"The bitter taste of a poor installation remains much longer than the sweet taste of the lowest price."
  • rich4
    rich4 Member Posts: 5
    ok

    Currently there is no water in it i have it plumbed to manifoilds no pump yet. The 50000 btu is a forced air heater. My floor is 4" concrete no coverings my design is pretty much as my first post. There is no fresh air in the building i will need mechanical vent ,very tight building
  • rich4
    rich4 Member Posts: 5
    water temp

    This system is really no design it is just 6 250' 3/4" pex-nibco with 2 35' manifoids + returns and fitings so water temp i dont know,i have a hardy with ajustable water from from 100 to 180 should have advice sooner
  • Ironman
    Ironman Member Posts: 6,890
    Hardy Wood Boiler

    You cannot run the temp in the wood boiler below 150deg, it will condensate in the flue and fire box.



    Also, you're going to have air/purge problems if you connect the unpressurized wood boiler directly to the radiant. The radiant needs to be pressurized.



    I would suggest you put an indirect tank between the wood stove and the radiant. This will allow you to pressurize the radiant and the aquastat on the indirect can control the temp going to the loops while the stove maintains 170 - 180deg. This will also provide a buffer tank to aid the stove when it tends to lag while recovering.



    We install wood boilers regularly and have found this to be the best way to integrate them directly to radiant.



    Of course, you'll need the normal components to pressurize the radiant side and an additional pump, but this could reduce the size of the boiler pump also.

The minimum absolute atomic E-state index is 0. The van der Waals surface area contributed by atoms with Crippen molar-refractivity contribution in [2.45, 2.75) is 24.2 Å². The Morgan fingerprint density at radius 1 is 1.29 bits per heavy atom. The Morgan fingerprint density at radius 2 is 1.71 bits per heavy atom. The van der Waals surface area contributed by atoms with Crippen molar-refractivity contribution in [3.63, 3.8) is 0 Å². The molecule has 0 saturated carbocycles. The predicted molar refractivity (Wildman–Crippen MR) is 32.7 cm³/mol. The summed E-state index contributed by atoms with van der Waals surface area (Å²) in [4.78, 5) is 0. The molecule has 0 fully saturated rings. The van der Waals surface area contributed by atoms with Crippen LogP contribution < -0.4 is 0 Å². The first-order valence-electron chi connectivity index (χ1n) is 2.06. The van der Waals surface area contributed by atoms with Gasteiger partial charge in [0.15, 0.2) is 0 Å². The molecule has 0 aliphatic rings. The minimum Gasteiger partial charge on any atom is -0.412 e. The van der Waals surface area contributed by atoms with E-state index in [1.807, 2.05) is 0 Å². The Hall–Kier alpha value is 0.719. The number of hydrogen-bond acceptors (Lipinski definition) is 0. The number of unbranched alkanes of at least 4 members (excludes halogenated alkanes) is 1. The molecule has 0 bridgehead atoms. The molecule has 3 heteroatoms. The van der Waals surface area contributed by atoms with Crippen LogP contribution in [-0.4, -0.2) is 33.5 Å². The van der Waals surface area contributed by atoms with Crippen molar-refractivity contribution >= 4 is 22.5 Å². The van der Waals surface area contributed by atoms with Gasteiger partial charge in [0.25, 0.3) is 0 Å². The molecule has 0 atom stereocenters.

Like Chris said, you need to post the correct info for sizing.



    Also, be prepared to deal with alot of smoke. That Hardy will smoke like a freight train.
    Bob Boan
    You can choose to do what you want, but you cannot choose the consequences.
  • Mark Eatherton
    Mark Eatherton Member Posts: 5,839
    Aside from the fact that you have chosen a dicy heat source...

    Calculating the head is a relatively simple thing to do.



    With radiant floors, the lower the delta T, the higher the average fluid temperature, and subsequently, the higher the floor surface temperature. Uponor typically likes to see a 10 degree DT for design conditions.



    So worst case, if your loss is 60K btuH, then 60,000 divided by the number of loops (6) = 10,000 btuH/loop.



    10,000 divided by 480 = 20.8



    480 is a constant for water/glycol mixture based on poundage per gallon times 60 minutes per hour.



    20.8 divided by the required DT(10) = 2.08 GPM per loop.



    So the pressure drop of the individual loops would be based on a flow rate of around 2 GPM per loop.



    Add to this the pressure drop in the supply and return piping, which in your case would be 12.5 GPM in a 1 inch pipe. You will have to calculate the actual developed length.



    Engineers will typically take whatever developed length they calculate and add 50% to that number to compensate for fittings, valves etc.



    You should be able to find these pressure drop charts on line for the tubing of your choice.



    The pressure drop of one in floor circuit is added to the total pressure drop of the supply and return circuits. The GPM is the total required flow of all circuits combined.



    So your pump size will be based on the above factors, and will be expressed as X feet of head at 12.5 GPM.



    If you want to mess with wood as your heat source, don't forget what might happen in the event of a power failure, and consider installing a large buffer tank that will allow you to run the stove at a high rate of fire, which burns quickly and cleanly and stores the energy in the buffer tank. And as others have advised, consider treating the floor loops as a pressurized closed loop system.



    Good luck in your ventures.



    ME
    It's not so much a case of "You got what you paid for", as it is a matter of "You DIDN'T get what you DIDN'T pay for, and you're NOT going to get what you thought you were in the way of comfort". Borrowed from Heatboy.